Ulysse Nardin Honors the America’s Cup NamesakeLimited to 30 pieces: The new Classico America
In August 1851, members of the New York Yacht Club (NYYC) raced the “America” schooner to victory in Eng-land’s Royal Yacht Squadron’s 100 Pound Cup. After this triumph, the trophy was renamed the America’s Cup in honor of the winning vessel.
It is the oldest trophy in international sporting; it remains the most important yachting competition of all time; and is the apex of yachtsmen’s careers. However, the America’s Cup is far more than a race; it’s also a symbol of design innovation.
Celebrating the groundbreaking engineering of the original “America” that led to this landmark moment in yachting history and showing support of the 35th America’s Cup as an official partner of Team Artemis Racing, Ulysse Nar-din introduces Classico America. A limited-edition of 30 pieces, each in 18-karat-white and rose-gold with enamel cloisonné, the Classico America is a winning timekeeper.
Set within a 40mm-diameter dial is an authentic depiction of the America in all its glory. The ocean seems to brace for the schooner’s cutting-edge hull to slice through the surface. The daunting terrain of the Isle of Wight is its backdrop and pales in comparison to the ship’s colossal masts and sails. It’s as if one can feel its speed and is transported back in time to partake in the excitement of the America getting ready to secure the trophy. Its seafar-ing force is undeniable and brought to life through the enamel cloisonné technique.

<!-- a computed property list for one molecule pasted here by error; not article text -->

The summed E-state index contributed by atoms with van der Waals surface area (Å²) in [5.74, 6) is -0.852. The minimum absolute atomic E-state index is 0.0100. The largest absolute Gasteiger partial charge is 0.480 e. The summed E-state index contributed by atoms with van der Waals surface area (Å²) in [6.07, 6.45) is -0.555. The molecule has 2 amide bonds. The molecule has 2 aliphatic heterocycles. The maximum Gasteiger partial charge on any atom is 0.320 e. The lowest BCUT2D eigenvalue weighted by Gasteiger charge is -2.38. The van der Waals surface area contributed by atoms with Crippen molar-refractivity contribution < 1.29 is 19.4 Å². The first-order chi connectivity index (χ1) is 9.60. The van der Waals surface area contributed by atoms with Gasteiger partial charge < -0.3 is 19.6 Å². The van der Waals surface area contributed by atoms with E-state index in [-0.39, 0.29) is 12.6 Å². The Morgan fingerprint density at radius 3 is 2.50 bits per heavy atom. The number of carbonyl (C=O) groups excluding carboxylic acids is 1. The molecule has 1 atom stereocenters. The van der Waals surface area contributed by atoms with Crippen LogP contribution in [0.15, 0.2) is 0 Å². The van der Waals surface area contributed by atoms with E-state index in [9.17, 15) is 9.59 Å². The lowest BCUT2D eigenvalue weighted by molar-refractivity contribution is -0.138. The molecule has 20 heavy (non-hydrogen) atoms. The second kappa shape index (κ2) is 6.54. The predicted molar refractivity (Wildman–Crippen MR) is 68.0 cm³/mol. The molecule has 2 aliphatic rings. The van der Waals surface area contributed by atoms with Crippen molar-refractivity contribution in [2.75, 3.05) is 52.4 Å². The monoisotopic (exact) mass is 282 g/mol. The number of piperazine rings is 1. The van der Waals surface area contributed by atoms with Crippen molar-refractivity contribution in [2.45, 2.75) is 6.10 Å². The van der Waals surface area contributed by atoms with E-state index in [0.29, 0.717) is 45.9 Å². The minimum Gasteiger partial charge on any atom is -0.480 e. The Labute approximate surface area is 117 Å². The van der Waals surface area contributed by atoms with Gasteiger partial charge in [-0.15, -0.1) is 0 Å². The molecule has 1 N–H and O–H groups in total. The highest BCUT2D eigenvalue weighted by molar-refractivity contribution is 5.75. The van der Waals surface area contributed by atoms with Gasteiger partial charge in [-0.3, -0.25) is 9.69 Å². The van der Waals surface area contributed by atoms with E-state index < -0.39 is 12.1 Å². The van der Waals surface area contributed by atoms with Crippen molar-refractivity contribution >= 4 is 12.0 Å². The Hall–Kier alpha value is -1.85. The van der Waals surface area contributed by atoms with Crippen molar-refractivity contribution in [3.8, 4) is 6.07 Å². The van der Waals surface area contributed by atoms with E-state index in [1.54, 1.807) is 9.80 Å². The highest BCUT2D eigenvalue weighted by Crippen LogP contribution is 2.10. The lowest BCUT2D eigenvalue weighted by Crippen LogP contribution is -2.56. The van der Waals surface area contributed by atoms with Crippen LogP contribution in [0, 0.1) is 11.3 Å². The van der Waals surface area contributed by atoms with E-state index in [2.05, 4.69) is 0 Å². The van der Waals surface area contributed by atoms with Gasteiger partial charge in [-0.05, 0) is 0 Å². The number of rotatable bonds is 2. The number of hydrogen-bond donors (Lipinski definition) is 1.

Handcrafted in-house at Donzé Cadrans, a member of the Ulysse Nardin group of companies, the process of enamel cloisonné is extremely intricate and mastered only by a few. In this method, opaque or translucent colors are derived by mixing proportions of elements to achieve specific combinations, often kept a secret. Each section is divided by fine gold wire, and it takes more than 500mm of the wire to make the cloisons. Moreover, every cloi-sonné dial requires 50 hours of artisan expertise and 26 processes to complete. Like winning the America’s Cup, achieving the art of enamel cloisonné is no easy feat.
The America set the precedent for what the America’s Cup would come to stand for: a race that advanced the sport through the revolutionary design and engineering of vessels that would break both boundaries and records. Sharing in this approach, Ulysse Nardin imparts its innovative spirit with the Classico America, a timepiece that commemorates the America and the wave of milestones she continues to inspire.